As organisational priorities shift from survival to growth, it is no surprise that even more value will be placed on finance capabilities that develop the business, virtual management skills, customer and partner-relationship expertise, ability to facilitate change and communicate, and commercial acumen.
This presents a challenge to bodies such as ACCA, which is why we regularly speak to employers to ask them what it is that they want from professional bodies and their qualifications. We also offer practical support through initiatives organised around the world, including mentoring programmes, future business leaders, events and apprenticeship.
The downturn of the economy globally in recent years must effect this argument as well?
A recent report issued by the International Federation of Accountants, the global organisation for the accountancy profession, of which ACCA is a member, showed that following the economic crisis of 2008 the number of professional accountants around the world grew at a much higher rate than in other sectors. The report shows that, even in the toughest times, finance professionals are needed to help drive recovery of the economy and ensure there is sustainable economic development. Figures showed that between 2009 and 2013, the growth in professional accountants in India was 15 percent, when the total employment growth figure was 2.9 percent.It shows that, even in the toughest times, finance professionals are needed to help drive the recovery and ensure there is sustainable economic development.
Coming to partnerships in India, can you briefly tell us, what kind of collaborations you offer to institutions of higher education and also to those people who are outside institutional framework?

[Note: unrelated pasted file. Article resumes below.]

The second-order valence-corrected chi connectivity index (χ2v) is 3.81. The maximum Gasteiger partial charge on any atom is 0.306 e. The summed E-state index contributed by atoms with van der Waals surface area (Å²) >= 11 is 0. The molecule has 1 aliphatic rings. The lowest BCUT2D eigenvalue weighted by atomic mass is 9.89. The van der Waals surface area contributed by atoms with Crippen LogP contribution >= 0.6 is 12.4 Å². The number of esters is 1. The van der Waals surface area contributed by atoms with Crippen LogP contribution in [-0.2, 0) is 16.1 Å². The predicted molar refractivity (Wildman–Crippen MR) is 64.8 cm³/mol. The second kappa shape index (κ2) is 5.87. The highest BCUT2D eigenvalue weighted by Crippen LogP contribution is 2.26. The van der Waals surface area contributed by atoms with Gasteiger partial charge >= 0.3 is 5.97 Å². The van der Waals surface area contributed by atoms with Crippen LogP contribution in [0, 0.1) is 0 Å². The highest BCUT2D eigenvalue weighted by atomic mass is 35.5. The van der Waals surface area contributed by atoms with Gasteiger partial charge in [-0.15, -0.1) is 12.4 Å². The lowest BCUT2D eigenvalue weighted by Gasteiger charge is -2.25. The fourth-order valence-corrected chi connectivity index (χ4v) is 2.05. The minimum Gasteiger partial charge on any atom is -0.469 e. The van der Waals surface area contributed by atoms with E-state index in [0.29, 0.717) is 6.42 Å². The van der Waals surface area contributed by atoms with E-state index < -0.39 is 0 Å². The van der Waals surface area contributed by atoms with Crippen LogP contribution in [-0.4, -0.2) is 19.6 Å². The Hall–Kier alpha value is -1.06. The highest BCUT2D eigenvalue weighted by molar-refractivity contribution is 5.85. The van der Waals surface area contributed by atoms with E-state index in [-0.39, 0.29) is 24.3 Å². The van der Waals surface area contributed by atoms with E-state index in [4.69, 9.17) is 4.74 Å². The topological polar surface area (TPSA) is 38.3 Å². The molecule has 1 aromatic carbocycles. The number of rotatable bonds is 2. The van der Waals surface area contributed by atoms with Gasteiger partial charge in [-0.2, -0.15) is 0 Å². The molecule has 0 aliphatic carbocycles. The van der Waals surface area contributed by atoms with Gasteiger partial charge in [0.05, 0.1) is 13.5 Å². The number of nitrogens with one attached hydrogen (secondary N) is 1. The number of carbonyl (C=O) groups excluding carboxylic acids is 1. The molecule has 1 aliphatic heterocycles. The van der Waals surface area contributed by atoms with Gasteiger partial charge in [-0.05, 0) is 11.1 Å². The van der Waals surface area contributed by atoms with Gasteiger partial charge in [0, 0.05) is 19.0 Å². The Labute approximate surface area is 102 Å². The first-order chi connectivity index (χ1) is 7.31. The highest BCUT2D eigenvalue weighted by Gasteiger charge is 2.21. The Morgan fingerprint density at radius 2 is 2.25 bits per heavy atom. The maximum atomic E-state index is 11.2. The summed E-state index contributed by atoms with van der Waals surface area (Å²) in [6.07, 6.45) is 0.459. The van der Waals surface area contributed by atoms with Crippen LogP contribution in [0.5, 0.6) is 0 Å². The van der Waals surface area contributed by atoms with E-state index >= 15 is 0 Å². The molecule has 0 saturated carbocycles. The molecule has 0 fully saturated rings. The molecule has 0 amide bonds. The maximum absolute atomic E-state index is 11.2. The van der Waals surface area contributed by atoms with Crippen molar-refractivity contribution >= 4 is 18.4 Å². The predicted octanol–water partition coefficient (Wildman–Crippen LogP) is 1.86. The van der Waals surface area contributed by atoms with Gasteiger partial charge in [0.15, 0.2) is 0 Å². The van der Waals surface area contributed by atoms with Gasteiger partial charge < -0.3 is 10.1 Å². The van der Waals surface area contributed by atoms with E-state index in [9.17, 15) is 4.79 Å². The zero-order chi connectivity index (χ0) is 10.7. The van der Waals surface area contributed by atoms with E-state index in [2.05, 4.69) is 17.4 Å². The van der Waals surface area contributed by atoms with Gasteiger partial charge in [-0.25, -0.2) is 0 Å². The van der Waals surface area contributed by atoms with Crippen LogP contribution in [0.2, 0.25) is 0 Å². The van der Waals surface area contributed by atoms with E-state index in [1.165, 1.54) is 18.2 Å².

The ambition of ACCA is to contribute to India’s ongoing economic success and to ensure it can take opportunities, which are being presented. We are working in partnership with a large number of leading universities, enabling students to gain our professional qualification equivalent to a UK Master’s degree at the same time as they gain a degree. At an academic level, we have quite a number of partnerships with more than 20 top Universities in India, such as Bangalore University, Loyola College for women, Christ College, Shroff College to name a few. These partnerships are very important to ACCA as we want to encourage the Indian youth to first choose Accounting and Finance as profession and then choose ACCA as a professional qualification.
Also, we have partnerships with the Confederation of Indian Industry (CII), which shows the important links between finance and industry. We have also signed an agreement withthe Institute of Cost Accountants of India (ICAI), which will set us working together in a number of ways to help develop the profession here.
Finally, what plans you are holding for India?
In recent years, India has produced highly-efficient finance professionals through various colleges and training centres.
One of the areas in which we are focussing in India is educating young people and their key careers advisers, including parents, about the availability of opportunities. We are working to increase the interaction between education and the business community and consult with employers to ensure that qualifications can open more job opportunities.There is an increasing demand for ACCA- qualified members from employers in India, not only from the multinational companies but also from local employers. As a part of the public value agenda, we are enhancing university syllabi with faculty development programmes too.